As we wrap up March and National Social Work Month, we focus on the unique role of home health and hospice social workers.

CHP social workers advocate for each patient and provide emotional and practical support. They help patients and families with accepting a diagnosis, processing their grief, and meeting any life goals if possible. Social workers may also assist families in identifying available services and resources for additional support.

We asked our primary medical social workers – Tacey Blakeley, Laurie Hockenberry, and Jen JoHantgen – about their roles in this important, but often overlooked discipline.

How is your role with home care different from hospice?

CHP Social Worker, Jen JoHantgen, presents a certificate of appreciation to James L. Roehrs for his service in the United States Marine Corps.

Tacey: With hospice, we’re helping families go through one of the most difficult times in their lives – losing a loved one. With home health, we are connecting individuals with community resources like Medicaid, Meals-on-Wheels, and Passport services to name a few.

Laurie: The role of social work in home health focuses more on the practical side of things, like long-term planning and connecting to resources. I enjoy working with home health patients and their families because it’s nice to be able to help “fix” a problem that makes life a little easier for them. I think our phone calls and visits can reassure them that there is someone they can call to help them with any issues that come up.

Jen: With home health, we assess needs and link the patient to those resources, we are available for emotional needs as well, but often only see home health patients once or twice where hospice is ongoing. Hospice care is more in-depth, we build rapport with these patients and their family members and are with them throughout their time in hospice until the end of life.

How has working with CHP patients/families impacted you personally?

Jen: Hospice care is more than a job to me, it’s a calling. I very much enjoy being with patients and family members and helping them navigate end-of-life care, providing emotional support, and just being present with them while they complete a “life review,” an important step at the end of life. Hospice care is very fulfilling and it’s an honor that people let you into their homes and hearts at such a difficult time.

Laurie: I find that hospice care fills me up more than it takes. I feel honored to be able to meet, and hopefully help, some amazing people at the most difficult time in their lives. Many of our patients and families are an inspiration for how to handle life at its worst moments with dignity and grace. I go home almost every day feeling grateful to hear so many wonderful life stories. It’s taught me that the only thing that really matters, in the end, is the people in your life.

Tacey: In hospice, I enjoy listening to the patient’s life stories. They help you laugh through the tears sometimes.

How do you take care of yourself in a role like this?

Jen: I take care of myself through staying close to the Lord, praying before visits, or difficult conversations. I remind myself that my work here on earth is for Him and Him alone.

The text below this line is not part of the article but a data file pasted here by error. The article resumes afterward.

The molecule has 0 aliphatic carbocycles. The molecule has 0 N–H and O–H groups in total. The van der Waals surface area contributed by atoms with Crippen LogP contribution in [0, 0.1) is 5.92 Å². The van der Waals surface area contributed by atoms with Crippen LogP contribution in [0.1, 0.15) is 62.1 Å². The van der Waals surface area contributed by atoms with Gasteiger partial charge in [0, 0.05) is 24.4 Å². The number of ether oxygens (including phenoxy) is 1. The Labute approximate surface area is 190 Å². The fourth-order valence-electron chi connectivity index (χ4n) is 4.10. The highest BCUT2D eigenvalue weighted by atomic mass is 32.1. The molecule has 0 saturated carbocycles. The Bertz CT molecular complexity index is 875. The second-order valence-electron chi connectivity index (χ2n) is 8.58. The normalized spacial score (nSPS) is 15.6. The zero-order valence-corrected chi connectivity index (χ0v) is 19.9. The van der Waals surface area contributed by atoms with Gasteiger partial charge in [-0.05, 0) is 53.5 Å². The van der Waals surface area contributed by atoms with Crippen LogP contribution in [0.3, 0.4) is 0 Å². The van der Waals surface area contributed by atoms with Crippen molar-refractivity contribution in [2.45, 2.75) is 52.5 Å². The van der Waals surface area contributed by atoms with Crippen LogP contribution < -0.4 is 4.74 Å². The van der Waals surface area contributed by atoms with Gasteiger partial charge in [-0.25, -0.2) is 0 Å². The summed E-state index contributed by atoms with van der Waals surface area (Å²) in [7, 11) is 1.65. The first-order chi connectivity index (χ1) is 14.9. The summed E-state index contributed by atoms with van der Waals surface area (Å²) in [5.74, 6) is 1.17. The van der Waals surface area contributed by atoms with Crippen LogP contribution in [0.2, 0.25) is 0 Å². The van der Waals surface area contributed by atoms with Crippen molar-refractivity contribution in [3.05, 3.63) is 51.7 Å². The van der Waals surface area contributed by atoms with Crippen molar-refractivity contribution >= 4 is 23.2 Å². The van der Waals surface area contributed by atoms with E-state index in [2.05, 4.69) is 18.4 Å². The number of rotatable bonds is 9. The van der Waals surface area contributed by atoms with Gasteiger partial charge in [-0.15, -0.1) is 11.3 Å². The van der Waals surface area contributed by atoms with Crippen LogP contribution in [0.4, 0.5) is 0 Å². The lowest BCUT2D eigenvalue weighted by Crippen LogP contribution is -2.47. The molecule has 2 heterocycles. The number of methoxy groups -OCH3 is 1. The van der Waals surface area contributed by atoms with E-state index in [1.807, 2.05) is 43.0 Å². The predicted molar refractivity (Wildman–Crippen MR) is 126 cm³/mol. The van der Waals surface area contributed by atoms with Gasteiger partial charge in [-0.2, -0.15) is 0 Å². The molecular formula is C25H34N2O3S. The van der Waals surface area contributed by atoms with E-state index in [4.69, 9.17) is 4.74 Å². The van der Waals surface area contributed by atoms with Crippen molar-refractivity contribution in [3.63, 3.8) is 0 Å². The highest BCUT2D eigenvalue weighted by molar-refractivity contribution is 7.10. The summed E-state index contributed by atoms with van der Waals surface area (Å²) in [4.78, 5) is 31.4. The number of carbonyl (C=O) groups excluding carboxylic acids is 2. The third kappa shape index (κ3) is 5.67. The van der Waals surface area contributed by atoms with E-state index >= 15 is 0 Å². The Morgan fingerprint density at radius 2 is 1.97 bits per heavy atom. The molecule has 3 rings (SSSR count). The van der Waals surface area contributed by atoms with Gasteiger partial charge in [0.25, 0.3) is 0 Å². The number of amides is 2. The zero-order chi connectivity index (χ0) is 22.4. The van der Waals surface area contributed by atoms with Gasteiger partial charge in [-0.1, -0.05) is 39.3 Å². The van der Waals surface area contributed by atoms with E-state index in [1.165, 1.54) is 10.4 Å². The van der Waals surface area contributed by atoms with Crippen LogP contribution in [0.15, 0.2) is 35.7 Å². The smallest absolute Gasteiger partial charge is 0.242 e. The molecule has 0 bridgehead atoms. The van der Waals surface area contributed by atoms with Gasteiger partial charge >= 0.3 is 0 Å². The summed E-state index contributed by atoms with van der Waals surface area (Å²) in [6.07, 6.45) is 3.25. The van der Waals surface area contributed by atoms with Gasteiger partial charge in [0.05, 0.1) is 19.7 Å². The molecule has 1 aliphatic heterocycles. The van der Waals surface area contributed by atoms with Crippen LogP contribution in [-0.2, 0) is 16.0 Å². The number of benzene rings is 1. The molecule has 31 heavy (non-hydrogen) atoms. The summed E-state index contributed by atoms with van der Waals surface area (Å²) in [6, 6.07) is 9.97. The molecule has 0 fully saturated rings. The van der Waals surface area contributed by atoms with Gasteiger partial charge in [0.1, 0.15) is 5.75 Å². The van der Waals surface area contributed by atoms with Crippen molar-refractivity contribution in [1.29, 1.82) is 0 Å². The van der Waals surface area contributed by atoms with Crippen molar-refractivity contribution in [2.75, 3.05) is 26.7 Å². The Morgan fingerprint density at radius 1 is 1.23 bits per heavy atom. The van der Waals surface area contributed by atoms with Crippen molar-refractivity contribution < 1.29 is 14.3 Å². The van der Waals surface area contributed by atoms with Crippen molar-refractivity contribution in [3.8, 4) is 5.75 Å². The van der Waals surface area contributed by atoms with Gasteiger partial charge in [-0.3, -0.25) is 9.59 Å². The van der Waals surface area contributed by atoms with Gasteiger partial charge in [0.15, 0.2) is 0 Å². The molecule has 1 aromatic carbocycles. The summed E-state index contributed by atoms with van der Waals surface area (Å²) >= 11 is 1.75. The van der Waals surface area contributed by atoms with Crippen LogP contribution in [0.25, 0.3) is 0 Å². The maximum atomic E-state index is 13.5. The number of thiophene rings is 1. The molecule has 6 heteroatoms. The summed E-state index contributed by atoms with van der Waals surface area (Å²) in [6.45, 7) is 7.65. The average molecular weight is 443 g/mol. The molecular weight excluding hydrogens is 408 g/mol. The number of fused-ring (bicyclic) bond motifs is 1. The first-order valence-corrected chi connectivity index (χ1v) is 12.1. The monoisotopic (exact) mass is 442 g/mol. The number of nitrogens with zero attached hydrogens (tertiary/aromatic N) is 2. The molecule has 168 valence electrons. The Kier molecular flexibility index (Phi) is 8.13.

Laurie: Self-care is a priority and includes coffee, spending time with my favorite people and animals, and being able to vent about the most difficult cases to my co-workers. I try really hard to turn off work when I get home so that I can recharge for the next day.

Tacey: I spend time with my family and friends. My faith is very important as well. I walk when the weather is good.

What makes a social worker an important part of the hospice team?

Laurie: A social worker is the key part of the hospice team because we can add a depth of understanding to how and why patients and their families may react the way they do and make the decisions they make. Hospice nurses are the most amazing and compassionate people on the planet, but the medical model is very different from the social work model way of looking at things. We need both points of view to provide well-rounded care to the families we serve.

Tacey: A social worker is able to take time to just let the individual vent, cry, and talk. We aren’t there to “poke and prod” them. We’re here to listen.

What advice would you give a young professional considering social work?

Laurie: “It’s not about you.” Social workers need to have the ability to “leave themselves at the door” when entering someone’s home. There are many different types of social work that deal with many different populations, but in hospice, you see them all. You can be inspired by the most heartwarming family story and devastated by the most heartbreaking on the same day.

Jen: Be open to working with diverse populations, different ages, and often playing different roles. Social workers have to think differently than most other professionals and often outside the box, to find a solution. The best part is the impact you make on people. Sometimes that impact is lifelong.

Tacey: You have to have a sense of wanting to help others and an empathetic heart.